Do You Drink Enough Water?
Stay Hydrated: Avoid the Emergency Department
No one wants to spend their vacation or beach day in the emergency department. The combination of summer heat, liquids like alcohol that dehydrate you, and too much time in the sun can be a dangerous if you don’t drink enough water.
Even if you aren’t consuming alcohol, many people end up in the emergency room each year due to dehydration.
Older adults and children are most susceptible to dehydration as temperatures rise. In addition, those undergoing cancer treatments may also be more susceptible to dehydration.
Symptoms of Dehydration
When you don’t drink enough water, your body holds onto every drop of moisture it has. This is when you hear about someone who doesn’t sweat. If your body doesn’t have any extra moisture, it won’t want to release any to sweat.
People who are dehydrated will also notice that their urine is darker and may have more of an odor. For healthy individuals, if you drink enough fluid so you rarely feel thirsty and your urine is light yellow (the color of weak lemonade) then your fluid intake is probably adequate.
When your body is dehydrated, your eyes may feel sticky or you may have some loss of vision. You may also feel light-headed or dizzy.
Your body needs water for its metabolic processes and to break down the food you eat. Without enough water, your body has to work harder to keep going, so you may feel more tired than usual if you are dehydrated.
Those who are severely dehydrated could faint or temporarily lose consciousness. If you have other medical conditions, those may worsen if you are dehydrated. Some studies have also shown a connection between dehydration and the body’s ability to recover from transient ischemic attack (TIA or mini-stroke).
Getting Enough Water
The solution seems relatively simple – drink more water! However, it is important to mention that you should drink water regularly over the course of the day. If you drink large amounts of water just at one point in the day, you are still susceptible to heat stroke.
One good way to make sure you are drinking throughout the day is to carry a reusable water bottle with you wherever you go. This will allow you to sip water at any point in the day. Refill the bottle three to four times and you are probably close to hitting the recommended daily intake.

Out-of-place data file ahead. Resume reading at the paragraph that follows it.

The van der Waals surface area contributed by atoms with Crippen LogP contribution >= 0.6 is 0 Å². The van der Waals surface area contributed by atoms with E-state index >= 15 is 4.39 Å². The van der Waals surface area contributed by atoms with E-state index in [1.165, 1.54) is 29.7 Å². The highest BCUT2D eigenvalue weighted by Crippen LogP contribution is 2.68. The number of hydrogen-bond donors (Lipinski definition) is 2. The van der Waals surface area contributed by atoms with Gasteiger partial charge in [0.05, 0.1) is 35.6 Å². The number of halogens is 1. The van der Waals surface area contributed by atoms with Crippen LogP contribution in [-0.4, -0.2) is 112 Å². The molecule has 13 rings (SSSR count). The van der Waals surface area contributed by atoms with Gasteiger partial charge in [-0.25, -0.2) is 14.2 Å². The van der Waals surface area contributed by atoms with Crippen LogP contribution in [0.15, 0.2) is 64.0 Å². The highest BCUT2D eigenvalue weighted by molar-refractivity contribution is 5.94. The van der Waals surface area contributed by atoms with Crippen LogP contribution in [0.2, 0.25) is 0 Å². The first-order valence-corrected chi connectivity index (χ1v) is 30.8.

Also be sure to cool yourself down regularly. If you work outside in the heat during the day, be sure to drink extra water and relax in a cool spot in the evenings.
It’s also important to pay attention to how much water you drink when exercising on hot days. What seems like adequate hydration, isn’t always enough and excessive activity can still make you more susceptible to a heat-related illness like heat stroke.
Older people on diuretics, blood pressure medication, antidepressants, and other drugs are more susceptible to dehydrations and should limit their time in the sun. Make sure your air conditioning is working properly so you can stay inside on really hot days.
Keep an eye on older family members and children to make sure they are drinking throughout the day. And, make sure to limit their time in hot cars. The temperature inside a car can easily be 10 degrees or more higher than the outside temperature – even with the windows cracked.
Be sure to never leave an older adult, a child, or a pet in a hot car for any amount of time. They dehydrate quickly and could faint or even die.
Stay cool this summer and be sure to drink your water!
Kevin Bristowe, MD, is a doctor with Sussex Emergency Associates in Beebe’s Emergency Department. He is the Medical Director of Emergency Services. For more information on Beebe Healthcare, go to www.beebehealthcare.org.
Tips for increasing water intake
- Add a squeeze of lemon or lime juice to plain water to add variety.
- Keep a bottle or glass of water handy on your desk or in your bag.
- Add ice cubes made from fresh fruit to a glass of water.
- Drink a glass of water with each meal and between each meal
- Drink water before, during, and after exercise.
According to the Institute of Medicine the Adequate Intake (AI) total water for healthy adults ages 19 to greater than 70 years of age of drinking water and total beverages is 13 cups/3.7 L/day for men and 9 cups/2.2 L/day for women. When you are not drinking enough water the body’s thirst mechanism is signaled. The thirst signal can lag behind water loss during prolonged exercise, illness, in children and as we age.
Always consult with your physician or healthcare provider before making any dietary/nutrition changes or commencing or changing your physical activity.